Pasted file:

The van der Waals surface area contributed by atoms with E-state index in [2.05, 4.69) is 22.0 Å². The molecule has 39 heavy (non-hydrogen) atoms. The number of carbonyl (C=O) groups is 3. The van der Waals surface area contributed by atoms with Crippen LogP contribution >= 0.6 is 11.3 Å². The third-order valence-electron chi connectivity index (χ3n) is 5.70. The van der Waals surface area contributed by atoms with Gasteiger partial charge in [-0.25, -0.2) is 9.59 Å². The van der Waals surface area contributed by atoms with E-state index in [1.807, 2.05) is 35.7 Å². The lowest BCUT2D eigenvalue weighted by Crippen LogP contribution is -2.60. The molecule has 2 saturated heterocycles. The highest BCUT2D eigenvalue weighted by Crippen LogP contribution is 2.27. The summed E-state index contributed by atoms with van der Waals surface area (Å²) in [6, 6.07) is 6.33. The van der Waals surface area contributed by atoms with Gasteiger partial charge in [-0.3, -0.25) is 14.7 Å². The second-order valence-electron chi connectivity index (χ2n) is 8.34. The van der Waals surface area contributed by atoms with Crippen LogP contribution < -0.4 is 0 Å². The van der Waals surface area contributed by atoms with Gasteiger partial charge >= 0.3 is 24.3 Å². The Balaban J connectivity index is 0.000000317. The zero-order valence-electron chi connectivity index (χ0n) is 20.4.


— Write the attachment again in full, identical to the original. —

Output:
The van der Waals surface area contributed by atoms with E-state index in [2.05, 4.69) is 22.0 Å². The molecule has 39 heavy (non-hydrogen) atoms. The number of carbonyl (C=O) groups is 3. The van der Waals surface area contributed by atoms with Crippen LogP contribution >= 0.6 is 11.3 Å². The third-order valence-electron chi connectivity index (χ3n) is 5.70. The van der Waals surface area contributed by atoms with Gasteiger partial charge in [-0.25, -0.2) is 9.59 Å². The van der Waals surface area contributed by atoms with E-state index in [1.807, 2.05) is 35.7 Å². The lowest BCUT2D eigenvalue weighted by Crippen LogP contribution is -2.60. The molecule has 2 saturated heterocycles. The highest BCUT2D eigenvalue weighted by Crippen LogP contribution is 2.27. The summed E-state index contributed by atoms with van der Waals surface area (Å²) in [6, 6.07) is 6.33. The van der Waals surface area contributed by atoms with Gasteiger partial charge in [-0.3, -0.25) is 14.7 Å². The second-order valence-electron chi connectivity index (χ2n) is 8.34. The van der Waals surface area contributed by atoms with Crippen LogP contribution < -0.4 is 0 Å². The van der Waals surface area contributed by atoms with Gasteiger partial charge >= 0.3 is 24.3 Å². The Balaban J connectivity index is 0.000000317. The zero-order valence-electron chi connectivity index (χ0n) is 20.4.